In a barbed attack on some other ceremonies, whose awards are limited to the big names, the Incredibles and Mission Impossible: Ghost Protocol director Brad Bird told an audience at an event to honour the short film nominees that the Oscars were a celebration of cinema, not a TV show. “Every key part of the process should be celebrated,” he insisted. The Live Action short category gave Britain its only significant Oscar of the night as veteran film-maker Terry George collect his first Academy Award for directing The Shore, about the reconciliation between two men from George’s home city of Belfast, who haven’t seen each other for twenty five years. At an after party hosted by the Irish Film Board, asked why someone who’s already had two Oscar nominations for writing feature films had returned to making shorts, George told UKscreen that he didn’t see it that way. “It’s not going back to making shorts. This is a story I wanted to tell and I didn’t want to pad it out to be a feature and we couldn’t afford to do that anyway. It worked best as a short.” The Shore was produced by his daughter, Oorlagh George – her first time in the role. Hours after collecting her Oscar, she was still buzzing, describing how she’d gone up to the official Academy after-party, The Governors’ Ball, with the cast of the Bridesmaids, before being entertained by Harvey Weinstein. Look out for his name on her first feature.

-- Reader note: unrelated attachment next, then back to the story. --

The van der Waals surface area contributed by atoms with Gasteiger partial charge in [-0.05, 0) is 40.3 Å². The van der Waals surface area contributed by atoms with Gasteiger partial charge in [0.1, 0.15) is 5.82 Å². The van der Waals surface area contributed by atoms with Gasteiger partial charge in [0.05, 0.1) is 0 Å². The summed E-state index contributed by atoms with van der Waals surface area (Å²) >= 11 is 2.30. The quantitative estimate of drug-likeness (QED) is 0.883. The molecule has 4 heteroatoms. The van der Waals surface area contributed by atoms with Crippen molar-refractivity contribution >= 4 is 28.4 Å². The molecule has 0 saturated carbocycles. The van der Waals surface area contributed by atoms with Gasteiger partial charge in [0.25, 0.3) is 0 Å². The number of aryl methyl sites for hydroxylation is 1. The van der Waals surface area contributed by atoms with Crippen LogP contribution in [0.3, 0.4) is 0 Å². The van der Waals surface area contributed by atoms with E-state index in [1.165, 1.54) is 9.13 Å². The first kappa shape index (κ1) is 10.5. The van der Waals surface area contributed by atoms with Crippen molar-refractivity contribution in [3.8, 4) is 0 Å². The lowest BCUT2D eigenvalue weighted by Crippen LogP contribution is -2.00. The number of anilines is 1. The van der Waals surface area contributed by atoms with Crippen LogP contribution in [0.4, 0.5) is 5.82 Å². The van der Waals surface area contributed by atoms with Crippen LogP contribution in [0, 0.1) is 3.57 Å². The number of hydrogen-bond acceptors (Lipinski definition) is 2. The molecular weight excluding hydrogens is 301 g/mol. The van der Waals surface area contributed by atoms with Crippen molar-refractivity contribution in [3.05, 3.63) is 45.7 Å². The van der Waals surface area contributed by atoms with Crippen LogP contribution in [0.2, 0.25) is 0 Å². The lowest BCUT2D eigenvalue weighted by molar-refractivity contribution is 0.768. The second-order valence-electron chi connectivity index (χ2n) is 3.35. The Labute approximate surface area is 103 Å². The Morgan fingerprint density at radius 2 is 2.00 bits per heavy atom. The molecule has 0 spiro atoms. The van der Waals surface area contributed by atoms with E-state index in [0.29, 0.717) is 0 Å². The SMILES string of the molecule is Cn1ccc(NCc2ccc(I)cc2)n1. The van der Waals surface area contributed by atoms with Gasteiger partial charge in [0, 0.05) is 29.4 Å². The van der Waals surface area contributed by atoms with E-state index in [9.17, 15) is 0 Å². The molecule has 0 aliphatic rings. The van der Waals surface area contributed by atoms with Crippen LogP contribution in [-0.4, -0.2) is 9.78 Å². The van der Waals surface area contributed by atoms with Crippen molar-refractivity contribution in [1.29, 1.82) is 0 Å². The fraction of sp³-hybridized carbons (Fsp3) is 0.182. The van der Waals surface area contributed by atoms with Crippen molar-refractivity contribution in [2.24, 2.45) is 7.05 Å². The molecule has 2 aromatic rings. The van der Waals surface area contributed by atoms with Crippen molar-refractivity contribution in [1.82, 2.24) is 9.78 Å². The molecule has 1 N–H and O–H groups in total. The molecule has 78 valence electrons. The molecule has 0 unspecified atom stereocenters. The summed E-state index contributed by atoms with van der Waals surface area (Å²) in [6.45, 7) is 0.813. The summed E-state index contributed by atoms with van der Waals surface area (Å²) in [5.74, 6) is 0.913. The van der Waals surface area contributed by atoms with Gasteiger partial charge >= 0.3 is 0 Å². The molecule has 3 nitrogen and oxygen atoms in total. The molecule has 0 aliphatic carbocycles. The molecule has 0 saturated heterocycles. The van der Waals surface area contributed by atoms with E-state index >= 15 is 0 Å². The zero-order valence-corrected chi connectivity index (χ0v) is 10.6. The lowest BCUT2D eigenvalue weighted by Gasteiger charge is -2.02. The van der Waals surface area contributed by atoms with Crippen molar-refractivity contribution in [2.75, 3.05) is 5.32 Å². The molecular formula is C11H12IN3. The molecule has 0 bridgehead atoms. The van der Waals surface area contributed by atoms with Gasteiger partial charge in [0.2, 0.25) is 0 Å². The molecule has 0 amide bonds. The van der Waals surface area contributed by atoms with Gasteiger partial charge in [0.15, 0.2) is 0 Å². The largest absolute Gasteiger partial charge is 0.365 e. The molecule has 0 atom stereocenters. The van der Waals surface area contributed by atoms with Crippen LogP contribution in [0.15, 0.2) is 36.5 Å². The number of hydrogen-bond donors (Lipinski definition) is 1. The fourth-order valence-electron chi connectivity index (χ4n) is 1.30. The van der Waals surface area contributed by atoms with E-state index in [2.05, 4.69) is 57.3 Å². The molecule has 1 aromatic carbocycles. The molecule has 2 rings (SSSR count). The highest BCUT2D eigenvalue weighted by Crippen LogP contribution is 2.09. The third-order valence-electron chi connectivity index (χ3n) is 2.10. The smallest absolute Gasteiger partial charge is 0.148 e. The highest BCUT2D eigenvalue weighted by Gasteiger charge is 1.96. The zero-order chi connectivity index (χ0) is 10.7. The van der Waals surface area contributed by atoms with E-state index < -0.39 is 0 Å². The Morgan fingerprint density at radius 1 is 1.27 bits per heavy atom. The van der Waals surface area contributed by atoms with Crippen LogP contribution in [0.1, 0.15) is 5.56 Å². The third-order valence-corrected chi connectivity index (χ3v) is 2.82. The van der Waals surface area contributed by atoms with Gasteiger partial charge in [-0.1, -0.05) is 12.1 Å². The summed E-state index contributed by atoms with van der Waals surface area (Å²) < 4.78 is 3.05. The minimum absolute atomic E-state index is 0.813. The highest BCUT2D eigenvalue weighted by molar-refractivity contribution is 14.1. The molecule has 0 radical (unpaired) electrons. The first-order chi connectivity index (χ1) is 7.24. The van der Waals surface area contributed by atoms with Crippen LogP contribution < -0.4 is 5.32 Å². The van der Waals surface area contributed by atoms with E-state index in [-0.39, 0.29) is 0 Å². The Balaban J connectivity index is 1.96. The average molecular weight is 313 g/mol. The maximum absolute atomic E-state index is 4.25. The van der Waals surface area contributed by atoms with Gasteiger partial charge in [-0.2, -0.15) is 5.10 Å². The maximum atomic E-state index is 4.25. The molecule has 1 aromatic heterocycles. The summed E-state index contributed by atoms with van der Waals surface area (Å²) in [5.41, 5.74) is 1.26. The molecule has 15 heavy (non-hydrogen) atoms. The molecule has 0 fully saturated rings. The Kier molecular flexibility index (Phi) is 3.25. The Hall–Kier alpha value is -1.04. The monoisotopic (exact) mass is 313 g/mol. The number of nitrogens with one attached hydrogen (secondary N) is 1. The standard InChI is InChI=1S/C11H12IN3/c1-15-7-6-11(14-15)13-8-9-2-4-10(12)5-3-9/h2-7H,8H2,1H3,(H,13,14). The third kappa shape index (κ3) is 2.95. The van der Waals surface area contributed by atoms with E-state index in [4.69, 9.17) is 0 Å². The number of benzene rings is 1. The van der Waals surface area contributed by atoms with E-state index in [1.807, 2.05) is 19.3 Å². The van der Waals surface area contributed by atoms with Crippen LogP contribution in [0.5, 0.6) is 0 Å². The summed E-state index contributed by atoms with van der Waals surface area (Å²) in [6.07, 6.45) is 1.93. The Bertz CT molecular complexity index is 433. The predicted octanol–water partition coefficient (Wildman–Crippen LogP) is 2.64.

The Academy lays on similar events to drum up public interest in other categories that don’t share the limelight of the major prizes; Feature Animation, Documentaries, Make-Up and the Foreign Language event. At a press photo-call for the directors of the nominated Foreign Language films, only four of the five turned up. The Israeli nominee, Joseph Cedar, who made Footnote, was asked whether it would be good for Middle East diplomacy that both Israel and Iran shared nominations in the competition. “In theory yes,” he began. “But in practice, only one of us is here.” But Asghar Farhadi did turn up for the big night, when his film, A Separation, repeated the success it’s had across the board, from the Golden Globes to the BAFTAs and the Independent Spirits Awards. He told the audience including celebrities, Academy members and nominated film-makers that the honour would help his country celebrate a “rich and ancient culture that has been hidden under the heavy dust of politics.”
As well as boosting the profile of the less-understood categories, the Academy allows journalists to watch the preparations close-up, as the road outside the venue is closed, grandstand seating is erected, the red carpet is rolled down and giant Oscar statues are brought out to line the carpet. But much of the good nature generated by allowing reporters to observe the preparations and excitedly have their photographs taken on the red carpet in their finery, is tempered by a heavy security presence as guards limit what can be photographed, herd journalists off the red carpet like kindergarten pupils on a school-trip and confiscate the security passes many were hoping to keep as a souvenir.